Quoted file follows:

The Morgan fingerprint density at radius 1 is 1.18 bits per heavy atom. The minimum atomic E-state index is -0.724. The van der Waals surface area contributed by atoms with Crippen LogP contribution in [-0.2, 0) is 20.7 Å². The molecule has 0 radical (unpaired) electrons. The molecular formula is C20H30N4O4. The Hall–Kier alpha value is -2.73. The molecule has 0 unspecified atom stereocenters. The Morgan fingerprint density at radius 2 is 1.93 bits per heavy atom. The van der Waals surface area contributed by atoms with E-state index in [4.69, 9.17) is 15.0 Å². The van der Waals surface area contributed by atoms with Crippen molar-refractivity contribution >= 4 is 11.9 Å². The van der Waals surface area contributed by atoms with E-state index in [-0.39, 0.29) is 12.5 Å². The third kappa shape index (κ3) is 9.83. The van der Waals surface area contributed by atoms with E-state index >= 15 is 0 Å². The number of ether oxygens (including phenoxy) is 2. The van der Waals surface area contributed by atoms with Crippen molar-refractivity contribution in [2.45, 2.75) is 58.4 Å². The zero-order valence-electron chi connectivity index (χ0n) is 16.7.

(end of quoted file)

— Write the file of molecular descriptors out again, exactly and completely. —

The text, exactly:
The Morgan fingerprint density at radius 1 is 1.18 bits per heavy atom. The minimum atomic E-state index is -0.724. The van der Waals surface area contributed by atoms with Crippen LogP contribution in [-0.2, 0) is 20.7 Å². The molecule has 0 radical (unpaired) electrons. The molecular formula is C20H30N4O4. The Hall–Kier alpha value is -2.73. The molecule has 0 unspecified atom stereocenters. The Morgan fingerprint density at radius 2 is 1.93 bits per heavy atom. The van der Waals surface area contributed by atoms with E-state index in [4.69, 9.17) is 15.0 Å². The van der Waals surface area contributed by atoms with Crippen molar-refractivity contribution >= 4 is 11.9 Å². The van der Waals surface area contributed by atoms with E-state index in [-0.39, 0.29) is 12.5 Å². The third kappa shape index (κ3) is 9.83. The van der Waals surface area contributed by atoms with E-state index >= 15 is 0 Å². The number of ether oxygens (including phenoxy) is 2. The van der Waals surface area contributed by atoms with Crippen molar-refractivity contribution in [2.45, 2.75) is 58.4 Å². The zero-order valence-electron chi connectivity index (χ0n) is 16.7.